Pedroia’s checkup is OK
He just has bone bruise on kneecap
NEW YORK — Dustin Pedroia was not with the Red Sox for last night’s 8-3 victory at Yankee Stadium, because he returned to get his sore right knee checked out in Boston. The second baseman was found to have only a bone bruise on his kneecap and could return to the lineup in Toronto tonight.
Pedroia had what manager Terry Francona called a “very minimally invasive’’ procedure done by team medical director Tom Gill to determine the extent of his cartilage damage.
The Red Sox have a day off Monday, but Francona said the examination was done yesterday at Massachusetts General Hospital because Pedroia complained about the pain.
“It got to the point the other night where it was starting to grab at him a little bit,’’ said Francona. “The more we talked, we didn’t want to put it off. This is just something to make sure he’s OK.’’
Pedroia injured his knee May 14, 2010, in Detroit when he tried to score from second on a single by David Ortiz and was thrown out at the plate. He reinjured the knee May 16 of this season at Fenway Park against Baltimore.
In that game, Brian Roberts led off the game with a line drive that struck Daisuke Matsuzaka in the chest and deflected away. Pedroia charged the ball and threw to first while diving and came down on his knee.
“He’s got a little bit of a cartilage issue in there,’’ said Francona. “We’ve known that for a long time.’’
Pedroia also is playing with a steel screw in his left foot, the result of a broken bone suffered last June. He acknowledged Wednesday that the injuries to his legs have affected his hitting but said he was hoping to finish the season without needing surgery.
He is hitting .247 with a .338 on-base percentage. He also has struck out 39 times in 275 plate appearances, only six fewer times than he did in 714 plate appearances in 2009.
Buchholz ready Clay Buchholz originally was scheduled to face the Yankees Wednesday night but watched from the dugout as Tim Wakefield took the mound and earned the victory.
Buchholz was given two extra days off to rest a sore lower back and will start against the Blue Jays tonight. The time off, he said, was helpful.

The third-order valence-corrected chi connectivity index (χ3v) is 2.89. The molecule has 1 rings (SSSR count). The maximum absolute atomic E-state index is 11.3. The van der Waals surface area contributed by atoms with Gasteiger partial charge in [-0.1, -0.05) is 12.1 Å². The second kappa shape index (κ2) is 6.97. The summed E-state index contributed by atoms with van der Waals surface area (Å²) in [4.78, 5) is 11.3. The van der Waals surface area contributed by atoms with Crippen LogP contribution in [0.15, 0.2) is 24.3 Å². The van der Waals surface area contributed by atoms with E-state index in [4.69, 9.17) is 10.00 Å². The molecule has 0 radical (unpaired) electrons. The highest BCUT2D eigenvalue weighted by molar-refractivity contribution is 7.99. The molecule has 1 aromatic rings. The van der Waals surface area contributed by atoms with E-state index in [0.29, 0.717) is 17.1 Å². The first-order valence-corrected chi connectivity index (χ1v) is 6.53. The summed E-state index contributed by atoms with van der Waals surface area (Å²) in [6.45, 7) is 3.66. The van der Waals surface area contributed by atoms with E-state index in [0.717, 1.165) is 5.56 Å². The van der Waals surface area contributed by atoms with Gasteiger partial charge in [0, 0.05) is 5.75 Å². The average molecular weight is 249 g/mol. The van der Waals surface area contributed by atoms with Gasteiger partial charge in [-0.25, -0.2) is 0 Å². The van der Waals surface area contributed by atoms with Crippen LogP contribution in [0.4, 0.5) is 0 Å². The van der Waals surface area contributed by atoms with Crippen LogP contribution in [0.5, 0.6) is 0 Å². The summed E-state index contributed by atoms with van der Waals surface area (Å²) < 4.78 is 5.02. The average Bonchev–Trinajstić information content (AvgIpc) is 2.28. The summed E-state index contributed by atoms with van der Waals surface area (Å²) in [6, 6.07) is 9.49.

“I still feel it a little bit, but it has been getting a lot better,’’ the righthander said. “I think they did the right thing pushing me back.’’
Buchholz complained of back pain after he pitched against the Tigers May 29 and acknowledged that it was on his mind when he faced the Athletics last Friday. He allowed eight earned runs over 10 2/3 innings in the two games.
The Sox are expecting to see an improved Buchholz tonight.
“He’s ready to go, he’s good,’’ Francona said. “I think it was good that we did it and I think it will help him.’’
Chamberlain on DL Yankees reliever Joba Chamberlain has a torn ligament in his right elbow and is expected to undergo season-ending Tommy John surgery.
Chamberlain was placed on the disabled list Wednesday, but at the time, he was not believed to have a serious injury.
“It’s a shock,’’ he said.
Chamberlain had a 0.38 ERA in 19 relief appearances in 2007. He has since alternated between starter and reliever, with mixed results. The well-chronicled “Joba Rules’’ limited his innings with the intent of protecting his health.
Long delay Last night’s game started at 10:32 p.m. after a delay of 3 hours and 27 minutes . . . Jed Lowrie was penciled in at shortstop last night after missing two games with a sore left shoulder. . . . Jarrod Saltalamacchia spent Wednesday night in a Manhattan hospital receiving intravenous treatments after missing a game because of flu-like symptoms. He took batting practice last night. The Sox added Luis Exposito as a backup catcher Wednesday but could swap him for a relief pitcher as soon as today . . . Lefthanded reliever Franklin Morales, out with a forearm strain, will start a rehabilitation assignment with Pawtucket today and is scheduled to pitch. Morales also is expected to pitch on Sunday and then be reevaluated . . . The Red Sox play their first interleague road game June 24 in Pittsburgh. Jon Lester has started to prepare by taking a few rounds of early batting practice . . . Francona was asked whether the Red Sox took any extra precautions with their players because of the high humidity in New York. “We always try to stay liquidated,’’ Francona said. “I showed up like I always do and had some nachos.’’